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I am not a proponent of deep litter primarily because in America we do not incorporate floor heating like they do in Belgium and Holland which in my humble opinion is the key component in a deep litter system. Floor heating improves the effectiveness of a deep litter floor 10 fold.

I to have used corn cob, wood pellets as well as cat litter and sawdust and none of these products improved the quality of life for my birds or me.

Good luck to you, I hope it works.
 

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Discussion Starter #7
I am not a proponent of deep litter primarily because in America we do not incorporate floor heating like they do in Belgium and Holland which in my humble opinion is the key component in a deep litter system. Floor heating improves the effectiveness of a deep litter floor 10 fold.

I to have used corn cob, wood pellets as well as cat litter and sawdust and none of these products improved the quality of life for my birds or me.

Good luck to you, I hope it works.
If I had heated floors, I wouldnt put down a bedding at all. If Im not mistaken, European flyers with heated floors dont need an absorbing aid like oil dry, they let the birds make their own litter. Because most of us dont have heated floors and a lot of us dont have heated lofts, I was offering a possible solution to a messy loft in the winter when the droppings are freezing/thawing on a day to day basis.
 

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I have used OIL DRY many times over the years...I like it better in winter months...It absorbs the moisture fast,and that helps keep the birds healthy...It`s hard to scrape the droppings when they are frozen...So with oil dry,I just rake it into 1/4 inch wire,and shake the oil dry out...That leaves only the big clumps of you know what left...Alamo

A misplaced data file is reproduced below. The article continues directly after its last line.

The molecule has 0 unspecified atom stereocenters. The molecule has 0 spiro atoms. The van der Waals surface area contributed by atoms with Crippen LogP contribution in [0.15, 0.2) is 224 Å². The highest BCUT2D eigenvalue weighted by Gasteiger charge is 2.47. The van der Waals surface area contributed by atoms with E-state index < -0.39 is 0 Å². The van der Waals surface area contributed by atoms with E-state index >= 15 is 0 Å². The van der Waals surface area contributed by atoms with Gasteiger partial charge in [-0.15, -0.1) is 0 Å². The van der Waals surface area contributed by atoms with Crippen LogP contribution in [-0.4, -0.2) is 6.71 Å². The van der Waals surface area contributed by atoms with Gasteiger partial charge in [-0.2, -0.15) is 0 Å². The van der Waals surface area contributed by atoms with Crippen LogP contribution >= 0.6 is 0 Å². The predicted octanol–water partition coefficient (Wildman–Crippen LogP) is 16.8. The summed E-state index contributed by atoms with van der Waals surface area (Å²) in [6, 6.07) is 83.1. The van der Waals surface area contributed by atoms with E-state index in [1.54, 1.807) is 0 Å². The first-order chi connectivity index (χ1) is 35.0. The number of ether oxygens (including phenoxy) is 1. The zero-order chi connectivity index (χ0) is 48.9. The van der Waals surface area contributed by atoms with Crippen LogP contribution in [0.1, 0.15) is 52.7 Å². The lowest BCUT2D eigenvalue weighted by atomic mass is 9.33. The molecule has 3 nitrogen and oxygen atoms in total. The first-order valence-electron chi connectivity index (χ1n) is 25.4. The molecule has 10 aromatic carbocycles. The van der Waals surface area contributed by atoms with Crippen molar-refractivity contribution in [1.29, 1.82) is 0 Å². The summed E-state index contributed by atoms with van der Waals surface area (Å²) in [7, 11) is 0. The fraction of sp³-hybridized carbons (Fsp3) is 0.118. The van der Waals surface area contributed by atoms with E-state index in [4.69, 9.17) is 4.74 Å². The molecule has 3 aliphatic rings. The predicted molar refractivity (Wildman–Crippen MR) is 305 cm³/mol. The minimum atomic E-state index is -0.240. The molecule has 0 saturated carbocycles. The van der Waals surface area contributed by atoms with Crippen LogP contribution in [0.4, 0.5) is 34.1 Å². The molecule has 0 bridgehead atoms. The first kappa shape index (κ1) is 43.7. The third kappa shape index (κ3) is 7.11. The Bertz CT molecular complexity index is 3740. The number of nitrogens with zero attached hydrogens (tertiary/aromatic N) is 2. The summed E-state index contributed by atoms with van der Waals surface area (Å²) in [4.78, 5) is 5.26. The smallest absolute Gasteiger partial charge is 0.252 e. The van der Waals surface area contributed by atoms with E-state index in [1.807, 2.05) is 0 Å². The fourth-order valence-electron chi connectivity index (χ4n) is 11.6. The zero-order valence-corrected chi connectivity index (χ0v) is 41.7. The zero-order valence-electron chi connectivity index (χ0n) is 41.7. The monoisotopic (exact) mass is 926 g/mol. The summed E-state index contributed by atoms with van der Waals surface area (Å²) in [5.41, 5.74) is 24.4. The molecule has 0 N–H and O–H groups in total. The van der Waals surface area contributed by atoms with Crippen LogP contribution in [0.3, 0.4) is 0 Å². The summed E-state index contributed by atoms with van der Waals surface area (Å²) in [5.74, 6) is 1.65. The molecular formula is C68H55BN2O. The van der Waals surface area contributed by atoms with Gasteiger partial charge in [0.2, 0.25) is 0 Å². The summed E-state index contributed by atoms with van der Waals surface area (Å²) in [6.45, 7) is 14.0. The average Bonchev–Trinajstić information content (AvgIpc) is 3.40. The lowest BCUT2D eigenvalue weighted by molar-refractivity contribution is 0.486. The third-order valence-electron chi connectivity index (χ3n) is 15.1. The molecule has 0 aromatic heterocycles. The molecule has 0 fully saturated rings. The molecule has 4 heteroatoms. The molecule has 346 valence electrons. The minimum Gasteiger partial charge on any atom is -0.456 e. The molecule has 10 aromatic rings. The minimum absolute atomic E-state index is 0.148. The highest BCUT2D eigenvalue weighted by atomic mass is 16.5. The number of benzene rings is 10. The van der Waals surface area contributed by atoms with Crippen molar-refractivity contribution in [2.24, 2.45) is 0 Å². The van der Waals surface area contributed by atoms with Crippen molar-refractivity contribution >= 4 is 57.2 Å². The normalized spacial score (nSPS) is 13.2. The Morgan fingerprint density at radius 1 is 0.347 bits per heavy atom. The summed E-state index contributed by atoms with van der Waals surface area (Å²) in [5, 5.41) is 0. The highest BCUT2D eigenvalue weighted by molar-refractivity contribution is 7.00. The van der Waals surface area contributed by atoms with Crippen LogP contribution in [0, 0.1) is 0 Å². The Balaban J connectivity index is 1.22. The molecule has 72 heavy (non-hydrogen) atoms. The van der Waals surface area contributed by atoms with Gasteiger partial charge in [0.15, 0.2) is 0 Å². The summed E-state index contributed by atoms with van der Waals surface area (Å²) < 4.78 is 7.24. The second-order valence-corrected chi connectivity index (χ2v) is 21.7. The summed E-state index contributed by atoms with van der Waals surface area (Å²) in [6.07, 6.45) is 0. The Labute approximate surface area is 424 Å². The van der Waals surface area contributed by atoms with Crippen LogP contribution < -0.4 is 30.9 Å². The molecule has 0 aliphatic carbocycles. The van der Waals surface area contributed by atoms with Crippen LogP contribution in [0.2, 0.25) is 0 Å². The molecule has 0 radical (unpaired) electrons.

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I tried the pellets also. Good if it doesnt get wet. Turns into sawdust.
 

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I'm too lazy to clean everyday and if I did I'd have not time for anything else since I've got 4 big coops and a few smaller ones. But I use what would be called a deep liter system where I rake out the bigger stuff and remove some stuff every so often to keep it at a certine level. Last year I couldn't do it in my whole YB coop since I had a leak in one section so that section had to be cleaned everytime in rained. I'm in the process of putting a new roof on that part of the coop and redoing other stuff. I'll post some pics in the Loft section when I get around to it.
 

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I don't know too much about the deep litter system, but one of my daughter-in-laws uses the deep litter system in her house and the kids seem to always be sick. The other kids keep everything clean and the kids seem to be healthier. I clean my loft every day.
 

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I don't know too much about the deep litter system, but one of my daughter-in-laws uses the deep litter system in her house and the kids seem to always be sick. The other kids keep everything clean and the kids seem to be healthier. I clean my loft every day.
Bahahaa I like the way you think
 

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Discussion Starter #20
I don't know too much about the deep litter system, but one of my daughter-in-laws uses the deep litter system in her house and the kids seem to always be sick. The other kids keep everything clean and the kids seem to be healthier. I clean my loft every day.
YES!! This is one of the reasons I started this thread. I was wanting to see what different people thought about the managment of the pigeons health when it comes to cleaning, and a litter system vs scraping the floor.